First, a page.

When it comes to helping the community, working moms make natural—if sometimes reluctant—leaders.
For 13 years of working motherhood, I’ve told anyone and everyone that when it comes to volunteering, I never lead, I follow. Need someone to head the fall fundraiser? Not me. Need someone to serve at its concession stand? Sign me up.
Is your calendar as jam-packed as mine? ’Tis the season of back to school and all the curriculum sessions, PTA meetings and, in our case, visits to prospective middle schools (it’s a stressful NYC thing) that come with it. And to think just yesterday we were scrambling to get the kids ready for summer camp!
I’ve been thinking of the past a lot lately. Maybe because we just moved to a new floor at Working Mother HQ and had to open dozens of drawers that had sat happily shut for five years.
While we’re always working for a brighter future (Paid leave! Equal pay! The day my 9-year-old and I get to school without forgetting something!), it’s always worthwhile to take a moment to breathe in the past, to consider what we have accomplished as women, mothers, sisters, wives, daughters, friends.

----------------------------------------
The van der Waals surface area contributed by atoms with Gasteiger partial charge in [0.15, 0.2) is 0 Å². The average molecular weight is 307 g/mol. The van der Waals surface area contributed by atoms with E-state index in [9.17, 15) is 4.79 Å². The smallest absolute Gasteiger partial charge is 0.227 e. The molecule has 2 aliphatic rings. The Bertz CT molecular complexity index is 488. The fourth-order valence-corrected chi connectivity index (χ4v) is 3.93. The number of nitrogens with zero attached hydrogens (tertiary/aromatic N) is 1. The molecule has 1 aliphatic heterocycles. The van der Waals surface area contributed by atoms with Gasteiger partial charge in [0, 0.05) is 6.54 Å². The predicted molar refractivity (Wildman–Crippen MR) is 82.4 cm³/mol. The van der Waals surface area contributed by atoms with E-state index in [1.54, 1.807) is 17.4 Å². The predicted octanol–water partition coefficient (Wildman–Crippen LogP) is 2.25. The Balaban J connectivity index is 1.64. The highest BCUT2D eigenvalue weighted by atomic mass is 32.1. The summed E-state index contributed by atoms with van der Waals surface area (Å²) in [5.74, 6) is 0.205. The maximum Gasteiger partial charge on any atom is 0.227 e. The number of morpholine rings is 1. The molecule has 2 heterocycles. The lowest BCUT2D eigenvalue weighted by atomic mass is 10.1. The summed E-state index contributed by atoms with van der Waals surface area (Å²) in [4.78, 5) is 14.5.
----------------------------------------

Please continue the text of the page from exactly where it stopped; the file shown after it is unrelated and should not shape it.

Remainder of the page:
My daughter is an artist. Sketchbook in hand, she’s constantly drawing figures, family, even fish. These days she’s working on a comic book with her best pal through the magic of Google Drive. Her room is a hodgepodge of clay and colored pencils, paints and pastels.
But Gwen has always loved math and science too, and she developed a keen interest in coding at a summer camp she and her younger brother attended last year. To be honest, we chose the camp more for Owen, who loves all things digital, but it turns out I might have a true STEM (science, technology, engineering and math) girl on my hands as well.
For me, rebranding comes with a twist. Longtime readers of Working Motherknow that there have been more downs than ups in my years of battling weight. In true working-mother fashion, my kids and husband are pretty dang good at eating and playing healthy, but who isn’t? Me.
“You don’t have to sell the brownies so hard. They sell themselves.”
So said the eighth-grade mom to me as we worked concessions together before our children’s band concert. She was a font of been-there advice for me, a first-timer for all things middle school.
The other day, as I watched my son run off steam after pickup, a fellow mom strolled over to say hi. After we talked about our third graders and summer camp plans, the topic turned to work—more specifically, how to get back to it. “I planned to stay out five years,” she told me, “but now it’s seven and I’m not sure how to get back in. Do you have any advice?”